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This article is more than 2 month old.

Active fund managers perform worse than passive investors again: Report 

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Morningstar, the American financial services, analysed nearly 3,000 funds and found that only 47 percent managed to outperform passive indexed strategies.

Active fund managers perform worse than passive investors again: Report 
Active fund managers have often claimed that they significantly outperform passive strategies in volatile markets. With 2021 and 2020 being among the most volatile years for the stock market, one would expect active investing strategies to quickly outperform their passive counterparts. But recent data from Morningstar and S&P Global have shown that active fund managers still perform worse.
Morningstar, the American financial services, analysed nearly 3,000 funds and found that only 47 percent managed to outperform passive indexed strategies.
“Roughly half beat, and half lagged. It was what you would expect from a coin flip,” said Ben Johnson, director of global ETF research and the author of the Morningstar Active/Passive Barometer report.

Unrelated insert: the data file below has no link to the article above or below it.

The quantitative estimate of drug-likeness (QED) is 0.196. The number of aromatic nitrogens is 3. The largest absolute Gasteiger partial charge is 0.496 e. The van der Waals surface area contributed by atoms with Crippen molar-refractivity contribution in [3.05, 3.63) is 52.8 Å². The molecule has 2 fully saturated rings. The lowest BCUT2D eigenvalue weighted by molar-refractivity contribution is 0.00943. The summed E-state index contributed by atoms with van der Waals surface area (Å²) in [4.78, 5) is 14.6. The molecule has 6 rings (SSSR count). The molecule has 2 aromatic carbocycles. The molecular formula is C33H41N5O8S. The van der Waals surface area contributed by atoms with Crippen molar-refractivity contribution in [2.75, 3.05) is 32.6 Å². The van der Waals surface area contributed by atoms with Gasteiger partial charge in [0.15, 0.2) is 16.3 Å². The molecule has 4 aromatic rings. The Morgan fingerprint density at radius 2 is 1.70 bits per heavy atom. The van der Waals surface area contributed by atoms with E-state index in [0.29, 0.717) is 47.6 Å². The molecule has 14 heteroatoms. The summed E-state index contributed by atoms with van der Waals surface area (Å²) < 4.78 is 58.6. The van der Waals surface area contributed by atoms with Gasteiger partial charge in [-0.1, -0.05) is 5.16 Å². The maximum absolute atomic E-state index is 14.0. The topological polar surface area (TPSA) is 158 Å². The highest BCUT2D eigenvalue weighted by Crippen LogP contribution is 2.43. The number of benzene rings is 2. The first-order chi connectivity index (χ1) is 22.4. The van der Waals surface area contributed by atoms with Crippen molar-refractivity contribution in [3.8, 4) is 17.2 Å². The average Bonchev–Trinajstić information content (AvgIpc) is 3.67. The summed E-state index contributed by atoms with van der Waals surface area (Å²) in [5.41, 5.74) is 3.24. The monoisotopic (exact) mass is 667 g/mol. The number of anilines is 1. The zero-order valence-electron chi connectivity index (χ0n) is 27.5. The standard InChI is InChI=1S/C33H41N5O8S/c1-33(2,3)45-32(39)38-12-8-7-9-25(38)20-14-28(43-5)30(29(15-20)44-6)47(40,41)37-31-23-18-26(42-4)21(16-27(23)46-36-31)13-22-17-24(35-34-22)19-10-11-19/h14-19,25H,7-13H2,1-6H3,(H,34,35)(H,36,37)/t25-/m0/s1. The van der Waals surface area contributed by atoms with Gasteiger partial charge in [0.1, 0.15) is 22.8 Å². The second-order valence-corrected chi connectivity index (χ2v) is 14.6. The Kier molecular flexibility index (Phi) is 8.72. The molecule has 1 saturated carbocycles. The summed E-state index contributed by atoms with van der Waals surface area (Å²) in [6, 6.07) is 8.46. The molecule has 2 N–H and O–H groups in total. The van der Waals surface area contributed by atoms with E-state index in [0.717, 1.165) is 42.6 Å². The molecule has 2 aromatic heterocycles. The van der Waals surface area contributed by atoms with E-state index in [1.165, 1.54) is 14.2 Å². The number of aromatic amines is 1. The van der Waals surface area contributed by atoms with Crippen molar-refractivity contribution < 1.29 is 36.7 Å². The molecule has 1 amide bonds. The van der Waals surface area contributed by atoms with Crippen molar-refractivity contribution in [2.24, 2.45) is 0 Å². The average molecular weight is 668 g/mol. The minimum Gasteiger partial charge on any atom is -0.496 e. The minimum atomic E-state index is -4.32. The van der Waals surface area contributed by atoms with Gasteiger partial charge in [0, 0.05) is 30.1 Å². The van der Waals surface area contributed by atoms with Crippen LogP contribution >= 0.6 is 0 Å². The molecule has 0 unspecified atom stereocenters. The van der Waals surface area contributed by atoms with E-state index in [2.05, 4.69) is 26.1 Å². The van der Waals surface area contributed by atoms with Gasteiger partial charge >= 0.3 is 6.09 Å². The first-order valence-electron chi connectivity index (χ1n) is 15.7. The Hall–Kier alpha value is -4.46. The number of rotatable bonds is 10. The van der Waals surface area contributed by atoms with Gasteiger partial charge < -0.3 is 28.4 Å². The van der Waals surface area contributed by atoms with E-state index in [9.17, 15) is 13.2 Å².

S&P Dow Jones Indices report also had similar findings. Only 42 percent of large-cap funds, 24 percent mid-cap funds and 22 percent of small-cap funds managed to beat or equal the S&P 500, S&P MidCap 400 and S&P SmallCap 600 indices, respectively.
The performance of fund managers with active strategies only gets worse over longer periods of time. Over a 10-year long period, only 25 percent of active fund managers were able to beat the market, according to the Morningstone report.
The situation is even worse for large-cap funds, where only 11 percent of active funds outperform their passive counterparts over a period of 10 years.
While it has been known for a while that most investors are not able to choose stocks that consistently outperform the market, it was believed that fund managers are better able to navigate volatility. Countless years of research have suggested that it is not possible to market, a theory known as the efficient market hypothesis. The efficient market hypothesis (EMH), alternatively known as the efficient market theory, is a hypothesis that states that stock prices are a reflection of all information and consistent alpha (excess returns) generation is impossible.
But the presence of individuals of Warren Buffet, Peter Lynch, Benjamin Graham, Sir John Templeton and others have shown that the hypothesis falls short of being a universal rule due to their success at consistently beating the market through long periods of activity.
Newer research has also shown that it should be possible to beat the market, even though the highly competitive market where large institutions employ hundreds of algorithms and analysts make it very hard.
The takeaway from the Morningstar and S&P reports? It is perhaps better to invest money with passive fund managers and if one chooses an active manager then it is best to choose the cheapest one. The cheapest funds are twice as successful when compared to the priciest ones over the 10-year period ended June 30, 2021.
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